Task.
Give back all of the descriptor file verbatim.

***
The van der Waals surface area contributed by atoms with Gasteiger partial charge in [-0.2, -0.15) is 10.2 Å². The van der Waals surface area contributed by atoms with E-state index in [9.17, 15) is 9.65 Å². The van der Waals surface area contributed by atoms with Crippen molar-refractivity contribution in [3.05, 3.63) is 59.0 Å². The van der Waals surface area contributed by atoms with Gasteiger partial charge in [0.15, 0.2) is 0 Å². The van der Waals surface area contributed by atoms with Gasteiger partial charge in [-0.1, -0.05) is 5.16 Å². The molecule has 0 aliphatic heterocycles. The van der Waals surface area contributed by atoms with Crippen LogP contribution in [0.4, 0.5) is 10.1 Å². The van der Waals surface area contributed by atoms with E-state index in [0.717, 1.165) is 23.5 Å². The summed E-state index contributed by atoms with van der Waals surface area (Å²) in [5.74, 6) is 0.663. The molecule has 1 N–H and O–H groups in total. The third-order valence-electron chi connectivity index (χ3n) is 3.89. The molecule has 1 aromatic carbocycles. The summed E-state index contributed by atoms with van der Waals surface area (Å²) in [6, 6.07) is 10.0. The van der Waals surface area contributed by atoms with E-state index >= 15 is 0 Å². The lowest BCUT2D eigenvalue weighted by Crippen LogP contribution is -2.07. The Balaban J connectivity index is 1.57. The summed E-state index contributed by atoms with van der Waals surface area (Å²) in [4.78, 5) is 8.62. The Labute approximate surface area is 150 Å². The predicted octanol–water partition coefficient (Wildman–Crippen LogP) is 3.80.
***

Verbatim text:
The van der Waals surface area contributed by atoms with Gasteiger partial charge in [-0.2, -0.15) is 10.2 Å². The van der Waals surface area contributed by atoms with E-state index in [9.17, 15) is 9.65 Å². The van der Waals surface area contributed by atoms with Crippen molar-refractivity contribution in [3.05, 3.63) is 59.0 Å². The van der Waals surface area contributed by atoms with Gasteiger partial charge in [0.15, 0.2) is 0 Å². The van der Waals surface area contributed by atoms with Gasteiger partial charge in [-0.1, -0.05) is 5.16 Å². The molecule has 0 aliphatic heterocycles. The van der Waals surface area contributed by atoms with Crippen LogP contribution in [0.4, 0.5) is 10.1 Å². The van der Waals surface area contributed by atoms with E-state index in [0.717, 1.165) is 23.5 Å². The summed E-state index contributed by atoms with van der Waals surface area (Å²) in [5.74, 6) is 0.663. The molecule has 1 N–H and O–H groups in total. The third-order valence-electron chi connectivity index (χ3n) is 3.89. The molecule has 1 aromatic carbocycles. The summed E-state index contributed by atoms with van der Waals surface area (Å²) in [6, 6.07) is 10.0. The van der Waals surface area contributed by atoms with E-state index >= 15 is 0 Å². The lowest BCUT2D eigenvalue weighted by Crippen LogP contribution is -2.07. The Balaban J connectivity index is 1.57. The summed E-state index contributed by atoms with van der Waals surface area (Å²) in [4.78, 5) is 8.62. The Labute approximate surface area is 150 Å². The predicted octanol–water partition coefficient (Wildman–Crippen LogP) is 3.80.